Parashat Hashavua for Toldot
Cantor George Mordecai
Emanuel Synagogue, Woollahra, NSW
The relationship between Jacob and Esau is probably one of the most intense and problematic stories in the Bible. Jacob is very important for us. It is through Jacob’s children that we trace our lineage as Israelites.
Yet that lineage was passed on to Jacob from his father, Isaac, by an act of deceit. It was not rightfully his. Jacob, on the urging of his mother, Rebecca, pretended to be his brother Esau in order to steal the birthright bestowed by his father, Isaac.
What is the Torah’s attitude to Jacob’s deceitful behaviour? Nehamah Leibowitz, a preeminent modern Biblical commentator, noted that from the moment he steals Esau’s birthright till his death a kind of "karmic retribution" is visited upon Jacob at every stage of his journey.
Just as Jacob deceived his brother, so his sons deceived him when they told him that their brother Joseph had been killed.
When Jacob is deceived by Laban into marrying Leah instead of Rachel, Laban says, “It is not the practice in our place to marry off the younger before the older [the bechirah—the firstborn]” (Genesis 29: 26).
Nehamah Leibowitz,expounds on the recurring bechirah—firstborn motif: Why did Laban choose to use the word bechirah—firstborn instead of the word gedolah—older? The Torah reminds us of Jacob’s preemption: Laban’s statement refers us (and Jacob) back to the stealing of the firstborn’s birthright and so it subtly highlights for us the consequences of unethical and deceitful behaviour.
A few insightful Rabbinic sources see this treatment of Jacob by Laban as an example of midah k’neged midah—measure for measure. Essentially midah k’neged midah is a Rabbinic construct to instill in us the understanding that our actions have consequences.
An example of this is found in Pirkei Avot—The Ethics of Our Fathers. Rav Hillel saw a skull that was floating on the water. He said to it: “Because you drowned others, they drowned you. And in the end, they that drowned you will be drowned” (Pirkei Avot 2:6).
A midrashic teaching perhaps more clearly demonstrates the way in which midah k’neged midah is meant to be understood: “They [the Egyptians] made the Israelite slaves drawers of water—and so their rivers were turned to blood."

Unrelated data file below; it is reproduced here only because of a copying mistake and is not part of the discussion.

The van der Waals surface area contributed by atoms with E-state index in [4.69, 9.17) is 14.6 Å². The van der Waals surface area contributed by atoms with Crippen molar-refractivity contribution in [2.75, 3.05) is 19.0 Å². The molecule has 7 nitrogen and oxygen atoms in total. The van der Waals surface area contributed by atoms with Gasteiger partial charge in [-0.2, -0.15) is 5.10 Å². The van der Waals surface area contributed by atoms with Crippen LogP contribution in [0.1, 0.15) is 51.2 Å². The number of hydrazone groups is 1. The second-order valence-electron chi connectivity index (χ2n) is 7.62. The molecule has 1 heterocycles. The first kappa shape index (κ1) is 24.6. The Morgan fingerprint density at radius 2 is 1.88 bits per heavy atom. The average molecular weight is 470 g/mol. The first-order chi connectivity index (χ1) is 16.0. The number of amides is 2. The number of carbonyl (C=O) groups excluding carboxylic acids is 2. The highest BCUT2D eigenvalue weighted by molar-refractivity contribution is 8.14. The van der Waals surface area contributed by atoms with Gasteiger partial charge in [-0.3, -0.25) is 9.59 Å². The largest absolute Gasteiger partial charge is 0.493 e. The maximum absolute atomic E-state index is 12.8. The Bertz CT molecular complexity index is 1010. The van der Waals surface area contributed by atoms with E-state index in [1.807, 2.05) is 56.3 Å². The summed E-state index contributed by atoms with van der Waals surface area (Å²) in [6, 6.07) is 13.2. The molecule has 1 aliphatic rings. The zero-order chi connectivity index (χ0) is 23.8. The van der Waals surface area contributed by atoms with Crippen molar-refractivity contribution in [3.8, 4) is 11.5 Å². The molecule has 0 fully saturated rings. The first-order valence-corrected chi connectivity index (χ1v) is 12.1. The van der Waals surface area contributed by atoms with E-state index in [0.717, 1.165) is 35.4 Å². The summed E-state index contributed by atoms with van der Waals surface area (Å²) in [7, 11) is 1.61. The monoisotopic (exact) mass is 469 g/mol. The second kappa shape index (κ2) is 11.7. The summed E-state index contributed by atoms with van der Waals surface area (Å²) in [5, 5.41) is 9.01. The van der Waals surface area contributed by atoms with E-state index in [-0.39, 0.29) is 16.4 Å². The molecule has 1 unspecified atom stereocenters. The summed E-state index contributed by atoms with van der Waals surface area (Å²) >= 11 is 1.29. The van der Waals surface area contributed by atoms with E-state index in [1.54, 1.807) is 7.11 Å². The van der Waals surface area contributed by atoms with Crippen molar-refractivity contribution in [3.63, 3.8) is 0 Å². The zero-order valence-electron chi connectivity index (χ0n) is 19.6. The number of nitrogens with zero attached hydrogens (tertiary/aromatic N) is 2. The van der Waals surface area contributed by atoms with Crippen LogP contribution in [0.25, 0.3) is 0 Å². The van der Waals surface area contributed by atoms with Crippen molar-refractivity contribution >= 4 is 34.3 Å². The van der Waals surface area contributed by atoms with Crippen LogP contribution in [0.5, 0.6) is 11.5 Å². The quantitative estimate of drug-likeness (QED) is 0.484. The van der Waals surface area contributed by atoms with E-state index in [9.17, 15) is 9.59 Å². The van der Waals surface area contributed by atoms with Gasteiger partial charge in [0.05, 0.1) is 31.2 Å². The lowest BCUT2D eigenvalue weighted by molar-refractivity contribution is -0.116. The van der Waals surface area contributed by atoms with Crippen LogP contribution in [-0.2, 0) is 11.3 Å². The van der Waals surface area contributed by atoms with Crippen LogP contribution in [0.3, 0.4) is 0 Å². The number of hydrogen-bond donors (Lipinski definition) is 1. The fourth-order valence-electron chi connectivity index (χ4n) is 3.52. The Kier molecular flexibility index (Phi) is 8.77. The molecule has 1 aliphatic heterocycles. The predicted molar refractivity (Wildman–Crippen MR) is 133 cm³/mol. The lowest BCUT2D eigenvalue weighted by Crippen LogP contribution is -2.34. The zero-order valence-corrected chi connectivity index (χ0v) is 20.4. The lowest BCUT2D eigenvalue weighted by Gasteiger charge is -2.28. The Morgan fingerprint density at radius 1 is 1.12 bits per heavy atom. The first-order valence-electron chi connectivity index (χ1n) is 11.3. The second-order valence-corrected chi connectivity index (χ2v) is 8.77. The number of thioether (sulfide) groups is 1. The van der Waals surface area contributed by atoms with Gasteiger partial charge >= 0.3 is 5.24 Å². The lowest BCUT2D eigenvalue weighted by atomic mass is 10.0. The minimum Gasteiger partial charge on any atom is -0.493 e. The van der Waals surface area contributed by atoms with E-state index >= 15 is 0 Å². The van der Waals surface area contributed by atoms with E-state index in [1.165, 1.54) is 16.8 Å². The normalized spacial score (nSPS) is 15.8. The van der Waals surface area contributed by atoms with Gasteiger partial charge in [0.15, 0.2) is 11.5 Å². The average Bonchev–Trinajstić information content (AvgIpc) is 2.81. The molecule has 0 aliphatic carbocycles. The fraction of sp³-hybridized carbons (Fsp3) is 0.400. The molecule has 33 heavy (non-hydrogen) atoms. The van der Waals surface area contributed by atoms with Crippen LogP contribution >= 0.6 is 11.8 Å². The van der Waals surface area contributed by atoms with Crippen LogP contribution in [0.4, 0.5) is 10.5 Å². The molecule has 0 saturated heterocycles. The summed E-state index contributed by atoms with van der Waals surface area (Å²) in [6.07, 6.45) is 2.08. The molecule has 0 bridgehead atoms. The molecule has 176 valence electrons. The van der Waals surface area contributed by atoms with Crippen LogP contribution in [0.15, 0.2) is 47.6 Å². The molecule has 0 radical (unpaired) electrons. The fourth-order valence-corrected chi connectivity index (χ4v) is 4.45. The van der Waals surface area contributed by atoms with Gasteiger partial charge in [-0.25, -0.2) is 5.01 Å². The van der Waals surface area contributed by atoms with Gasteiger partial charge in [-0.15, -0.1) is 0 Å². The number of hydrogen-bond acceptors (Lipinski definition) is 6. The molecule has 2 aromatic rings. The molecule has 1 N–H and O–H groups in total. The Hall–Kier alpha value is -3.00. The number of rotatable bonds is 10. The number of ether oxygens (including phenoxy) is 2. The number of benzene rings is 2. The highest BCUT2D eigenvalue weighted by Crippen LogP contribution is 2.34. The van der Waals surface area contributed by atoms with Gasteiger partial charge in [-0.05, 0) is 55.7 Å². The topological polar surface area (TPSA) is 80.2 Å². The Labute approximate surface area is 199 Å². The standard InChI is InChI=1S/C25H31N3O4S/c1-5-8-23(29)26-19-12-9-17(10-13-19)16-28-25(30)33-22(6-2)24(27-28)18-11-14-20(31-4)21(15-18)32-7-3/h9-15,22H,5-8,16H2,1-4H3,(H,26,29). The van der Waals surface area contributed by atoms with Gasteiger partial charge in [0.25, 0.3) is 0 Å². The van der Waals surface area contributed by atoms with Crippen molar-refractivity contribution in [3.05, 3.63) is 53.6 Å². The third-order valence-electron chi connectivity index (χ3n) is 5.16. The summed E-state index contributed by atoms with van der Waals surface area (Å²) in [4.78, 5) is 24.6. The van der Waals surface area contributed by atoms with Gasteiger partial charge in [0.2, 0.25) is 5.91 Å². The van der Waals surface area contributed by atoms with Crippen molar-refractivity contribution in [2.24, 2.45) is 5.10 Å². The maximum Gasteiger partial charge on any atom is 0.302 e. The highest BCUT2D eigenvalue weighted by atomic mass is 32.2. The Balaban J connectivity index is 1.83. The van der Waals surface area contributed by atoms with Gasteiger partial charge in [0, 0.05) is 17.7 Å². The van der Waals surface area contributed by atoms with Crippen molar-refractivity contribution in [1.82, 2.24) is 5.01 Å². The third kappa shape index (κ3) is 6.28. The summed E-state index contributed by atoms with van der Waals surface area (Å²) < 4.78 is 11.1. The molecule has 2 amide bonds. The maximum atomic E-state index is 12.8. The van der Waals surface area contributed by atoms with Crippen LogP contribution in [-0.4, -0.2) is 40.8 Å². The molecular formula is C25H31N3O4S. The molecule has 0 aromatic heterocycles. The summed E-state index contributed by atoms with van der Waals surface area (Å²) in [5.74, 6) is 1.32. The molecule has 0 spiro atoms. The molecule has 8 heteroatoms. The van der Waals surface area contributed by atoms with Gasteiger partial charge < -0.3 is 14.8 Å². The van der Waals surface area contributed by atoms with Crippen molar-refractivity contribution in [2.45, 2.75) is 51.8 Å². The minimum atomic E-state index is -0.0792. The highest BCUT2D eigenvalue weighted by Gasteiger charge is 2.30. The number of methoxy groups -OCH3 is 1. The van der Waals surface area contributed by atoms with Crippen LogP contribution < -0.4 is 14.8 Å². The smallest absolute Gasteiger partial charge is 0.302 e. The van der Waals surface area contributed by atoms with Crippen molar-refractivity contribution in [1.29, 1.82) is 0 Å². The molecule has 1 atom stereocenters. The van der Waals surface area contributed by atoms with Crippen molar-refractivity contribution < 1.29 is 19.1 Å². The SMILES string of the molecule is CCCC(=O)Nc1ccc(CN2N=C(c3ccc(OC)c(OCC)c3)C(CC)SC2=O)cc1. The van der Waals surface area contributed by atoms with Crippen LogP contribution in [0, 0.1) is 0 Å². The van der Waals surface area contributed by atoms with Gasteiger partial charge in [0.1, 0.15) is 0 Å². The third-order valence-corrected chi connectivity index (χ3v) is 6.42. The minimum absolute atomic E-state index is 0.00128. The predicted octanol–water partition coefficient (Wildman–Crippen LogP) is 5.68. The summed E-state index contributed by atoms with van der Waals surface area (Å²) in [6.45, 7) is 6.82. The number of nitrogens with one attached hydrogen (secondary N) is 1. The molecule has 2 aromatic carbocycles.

“The Egyptians made the Israelite women prepare their baths—and then they developed boils which made it impossible for them to wash."
“The Egyptians sought to keep the Israelites as slaves—and were themselves shackled by the darkness that befell the land of Egypt” (Midrash Tanhumah)."
The Rabbinic category of midah k’neged midah is an admirable attempt by our Rabbis to instill in us a sense of justice. Justice and the pursuit of it are not just a matter of moral responsibility but a sacred obligation. While we know too well that the world does not always work this way, we are commanded to strive to act justly and compassionately at all times and in all places. In this particular Rabbinic interpretation of Jacob’s trials and tribulations we see the real transformative power of our tradition at work. Here the Rabbis are not engaging in apologetics for Jacob’s behaviour but are critiquing his actions and teaching us that our tradition stipulates that there are consequences for deceit, trickery and immoral behaviour.
Sometimes we learn what not to do and how not to behave from our Biblical heroes and forefathers. That is the power of our Torah and its teaching lo bashamayim hi—It is not in the Heavens (Deuteronomy 30: 12).
Every day, in each and every interaction, how we respond, behave and act is up to us; we are given the choice. May we learn from Jacob and eventually, like him, be worthy of the name Israel.